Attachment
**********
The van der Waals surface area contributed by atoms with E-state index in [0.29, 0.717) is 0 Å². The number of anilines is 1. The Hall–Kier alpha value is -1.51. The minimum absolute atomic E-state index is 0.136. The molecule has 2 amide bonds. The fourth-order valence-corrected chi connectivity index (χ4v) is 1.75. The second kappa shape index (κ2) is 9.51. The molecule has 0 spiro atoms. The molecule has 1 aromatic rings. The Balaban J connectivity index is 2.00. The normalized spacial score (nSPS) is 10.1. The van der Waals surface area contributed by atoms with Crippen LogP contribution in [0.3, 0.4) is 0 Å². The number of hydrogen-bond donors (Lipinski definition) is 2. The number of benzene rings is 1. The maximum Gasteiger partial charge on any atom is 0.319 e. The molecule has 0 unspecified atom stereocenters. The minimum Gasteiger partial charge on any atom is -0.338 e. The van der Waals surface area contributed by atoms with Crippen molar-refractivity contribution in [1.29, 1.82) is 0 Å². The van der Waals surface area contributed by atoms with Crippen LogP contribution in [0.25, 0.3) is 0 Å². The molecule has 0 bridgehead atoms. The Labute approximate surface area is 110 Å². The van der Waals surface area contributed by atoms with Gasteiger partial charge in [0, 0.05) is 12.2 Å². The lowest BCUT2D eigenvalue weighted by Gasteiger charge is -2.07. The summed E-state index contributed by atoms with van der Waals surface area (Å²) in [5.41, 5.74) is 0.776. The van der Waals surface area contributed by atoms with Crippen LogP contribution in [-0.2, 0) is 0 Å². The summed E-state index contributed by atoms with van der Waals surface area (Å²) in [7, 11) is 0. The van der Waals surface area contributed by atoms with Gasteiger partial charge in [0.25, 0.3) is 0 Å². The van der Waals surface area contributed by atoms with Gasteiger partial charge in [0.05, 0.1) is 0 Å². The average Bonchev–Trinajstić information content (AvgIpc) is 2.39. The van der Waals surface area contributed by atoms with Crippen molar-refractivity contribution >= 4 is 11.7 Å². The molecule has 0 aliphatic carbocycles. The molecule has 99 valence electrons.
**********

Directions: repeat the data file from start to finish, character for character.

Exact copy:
The van der Waals surface area contributed by atoms with E-state index in [0.29, 0.717) is 0 Å². The number of anilines is 1. The Hall–Kier alpha value is -1.51. The minimum absolute atomic E-state index is 0.136. The molecule has 2 amide bonds. The fourth-order valence-corrected chi connectivity index (χ4v) is 1.75. The second kappa shape index (κ2) is 9.51. The molecule has 0 spiro atoms. The molecule has 1 aromatic rings. The Balaban J connectivity index is 2.00. The normalized spacial score (nSPS) is 10.1. The van der Waals surface area contributed by atoms with Crippen LogP contribution in [0.3, 0.4) is 0 Å². The number of hydrogen-bond donors (Lipinski definition) is 2. The number of benzene rings is 1. The maximum Gasteiger partial charge on any atom is 0.319 e. The molecule has 0 unspecified atom stereocenters. The minimum Gasteiger partial charge on any atom is -0.338 e. The van der Waals surface area contributed by atoms with Crippen molar-refractivity contribution in [1.29, 1.82) is 0 Å². The van der Waals surface area contributed by atoms with Crippen LogP contribution in [0.25, 0.3) is 0 Å². The molecule has 0 bridgehead atoms. The Labute approximate surface area is 110 Å². The van der Waals surface area contributed by atoms with Gasteiger partial charge in [0, 0.05) is 12.2 Å². The lowest BCUT2D eigenvalue weighted by Gasteiger charge is -2.07. The summed E-state index contributed by atoms with van der Waals surface area (Å²) in [5.41, 5.74) is 0.776. The van der Waals surface area contributed by atoms with Crippen LogP contribution in [-0.2, 0) is 0 Å². The summed E-state index contributed by atoms with van der Waals surface area (Å²) in [7, 11) is 0. The van der Waals surface area contributed by atoms with Gasteiger partial charge in [0.25, 0.3) is 0 Å². The van der Waals surface area contributed by atoms with Gasteiger partial charge in [0.05, 0.1) is 0 Å². The average Bonchev–Trinajstić information content (AvgIpc) is 2.39. The van der Waals surface area contributed by atoms with Crippen molar-refractivity contribution >= 4 is 11.7 Å². The molecule has 0 aliphatic carbocycles. The molecule has 99 valence electrons.